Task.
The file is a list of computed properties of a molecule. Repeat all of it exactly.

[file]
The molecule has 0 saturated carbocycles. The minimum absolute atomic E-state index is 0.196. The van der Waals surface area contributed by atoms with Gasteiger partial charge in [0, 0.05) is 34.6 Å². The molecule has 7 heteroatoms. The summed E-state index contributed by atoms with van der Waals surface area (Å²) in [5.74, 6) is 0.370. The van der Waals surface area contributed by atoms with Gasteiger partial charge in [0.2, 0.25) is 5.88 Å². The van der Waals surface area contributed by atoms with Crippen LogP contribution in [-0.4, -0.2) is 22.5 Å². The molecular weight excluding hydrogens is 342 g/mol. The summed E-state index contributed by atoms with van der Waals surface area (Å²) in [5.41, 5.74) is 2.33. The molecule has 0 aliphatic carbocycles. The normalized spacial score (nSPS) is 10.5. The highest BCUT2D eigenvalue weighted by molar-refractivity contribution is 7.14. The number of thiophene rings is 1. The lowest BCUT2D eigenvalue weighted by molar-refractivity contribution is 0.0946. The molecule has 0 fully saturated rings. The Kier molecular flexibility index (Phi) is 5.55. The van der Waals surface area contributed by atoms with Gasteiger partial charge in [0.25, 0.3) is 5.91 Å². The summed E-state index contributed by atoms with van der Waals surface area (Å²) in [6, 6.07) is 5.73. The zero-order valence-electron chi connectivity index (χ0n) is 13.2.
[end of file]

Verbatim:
The molecule has 0 saturated carbocycles. The minimum absolute atomic E-state index is 0.196. The van der Waals surface area contributed by atoms with Gasteiger partial charge in [0, 0.05) is 34.6 Å². The molecule has 7 heteroatoms. The summed E-state index contributed by atoms with van der Waals surface area (Å²) in [5.74, 6) is 0.370. The van der Waals surface area contributed by atoms with Gasteiger partial charge in [0.2, 0.25) is 5.88 Å². The van der Waals surface area contributed by atoms with Crippen LogP contribution in [-0.4, -0.2) is 22.5 Å². The molecular weight excluding hydrogens is 342 g/mol. The summed E-state index contributed by atoms with van der Waals surface area (Å²) in [5.41, 5.74) is 2.33. The molecule has 0 aliphatic carbocycles. The normalized spacial score (nSPS) is 10.5. The highest BCUT2D eigenvalue weighted by molar-refractivity contribution is 7.14. The number of thiophene rings is 1. The lowest BCUT2D eigenvalue weighted by molar-refractivity contribution is 0.0946. The molecule has 0 fully saturated rings. The Kier molecular flexibility index (Phi) is 5.55. The van der Waals surface area contributed by atoms with Gasteiger partial charge in [0.25, 0.3) is 5.91 Å². The summed E-state index contributed by atoms with van der Waals surface area (Å²) in [6, 6.07) is 5.73. The zero-order valence-electron chi connectivity index (χ0n) is 13.2.